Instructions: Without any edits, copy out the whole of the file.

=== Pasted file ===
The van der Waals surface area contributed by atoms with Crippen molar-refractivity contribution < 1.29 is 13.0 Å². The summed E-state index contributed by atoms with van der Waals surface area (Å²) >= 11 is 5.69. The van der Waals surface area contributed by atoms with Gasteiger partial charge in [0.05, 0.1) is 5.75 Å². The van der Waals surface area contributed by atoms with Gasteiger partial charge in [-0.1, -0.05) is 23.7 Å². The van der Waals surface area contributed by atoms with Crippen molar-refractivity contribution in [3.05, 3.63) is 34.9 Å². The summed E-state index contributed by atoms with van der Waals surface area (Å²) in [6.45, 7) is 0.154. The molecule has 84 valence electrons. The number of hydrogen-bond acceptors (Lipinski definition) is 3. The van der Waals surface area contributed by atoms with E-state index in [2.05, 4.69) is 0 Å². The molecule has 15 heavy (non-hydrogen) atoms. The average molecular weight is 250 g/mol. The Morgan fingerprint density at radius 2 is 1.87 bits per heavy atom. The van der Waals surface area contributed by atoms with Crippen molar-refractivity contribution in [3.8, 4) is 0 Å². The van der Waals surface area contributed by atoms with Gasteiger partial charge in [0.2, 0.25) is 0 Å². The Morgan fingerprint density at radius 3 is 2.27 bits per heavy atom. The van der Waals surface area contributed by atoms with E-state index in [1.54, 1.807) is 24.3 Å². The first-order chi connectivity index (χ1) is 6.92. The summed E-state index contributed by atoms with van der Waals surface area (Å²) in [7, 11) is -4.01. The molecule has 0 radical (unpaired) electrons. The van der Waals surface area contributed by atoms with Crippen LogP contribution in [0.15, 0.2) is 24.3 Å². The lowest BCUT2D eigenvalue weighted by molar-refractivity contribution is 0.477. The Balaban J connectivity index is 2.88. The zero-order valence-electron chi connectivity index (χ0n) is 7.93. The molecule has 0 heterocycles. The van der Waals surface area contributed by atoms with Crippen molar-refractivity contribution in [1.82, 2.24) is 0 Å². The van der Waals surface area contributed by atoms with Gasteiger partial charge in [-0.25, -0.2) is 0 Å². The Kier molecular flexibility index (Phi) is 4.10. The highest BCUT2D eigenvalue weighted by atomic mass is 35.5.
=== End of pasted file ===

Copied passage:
The van der Waals surface area contributed by atoms with Crippen molar-refractivity contribution < 1.29 is 13.0 Å². The summed E-state index contributed by atoms with van der Waals surface area (Å²) >= 11 is 5.69. The van der Waals surface area contributed by atoms with Gasteiger partial charge in [0.05, 0.1) is 5.75 Å². The van der Waals surface area contributed by atoms with Gasteiger partial charge in [-0.1, -0.05) is 23.7 Å². The van der Waals surface area contributed by atoms with Crippen molar-refractivity contribution in [3.05, 3.63) is 34.9 Å². The summed E-state index contributed by atoms with van der Waals surface area (Å²) in [6.45, 7) is 0.154. The molecule has 84 valence electrons. The number of hydrogen-bond acceptors (Lipinski definition) is 3. The van der Waals surface area contributed by atoms with E-state index in [2.05, 4.69) is 0 Å². The molecule has 15 heavy (non-hydrogen) atoms. The average molecular weight is 250 g/mol. The Morgan fingerprint density at radius 2 is 1.87 bits per heavy atom. The van der Waals surface area contributed by atoms with Crippen molar-refractivity contribution in [3.8, 4) is 0 Å². The van der Waals surface area contributed by atoms with Gasteiger partial charge in [0.2, 0.25) is 0 Å². The Morgan fingerprint density at radius 3 is 2.27 bits per heavy atom. The van der Waals surface area contributed by atoms with E-state index in [1.54, 1.807) is 24.3 Å². The first-order chi connectivity index (χ1) is 6.92. The summed E-state index contributed by atoms with van der Waals surface area (Å²) in [7, 11) is -4.01. The molecule has 0 radical (unpaired) electrons. The van der Waals surface area contributed by atoms with Crippen LogP contribution in [0.15, 0.2) is 24.3 Å². The lowest BCUT2D eigenvalue weighted by molar-refractivity contribution is 0.477. The Balaban J connectivity index is 2.88. The zero-order valence-electron chi connectivity index (χ0n) is 7.93. The molecule has 0 heterocycles. The van der Waals surface area contributed by atoms with Crippen molar-refractivity contribution in [1.82, 2.24) is 0 Å². The van der Waals surface area contributed by atoms with Gasteiger partial charge in [-0.25, -0.2) is 0 Å². The Kier molecular flexibility index (Phi) is 4.10. The highest BCUT2D eigenvalue weighted by atomic mass is 35.5.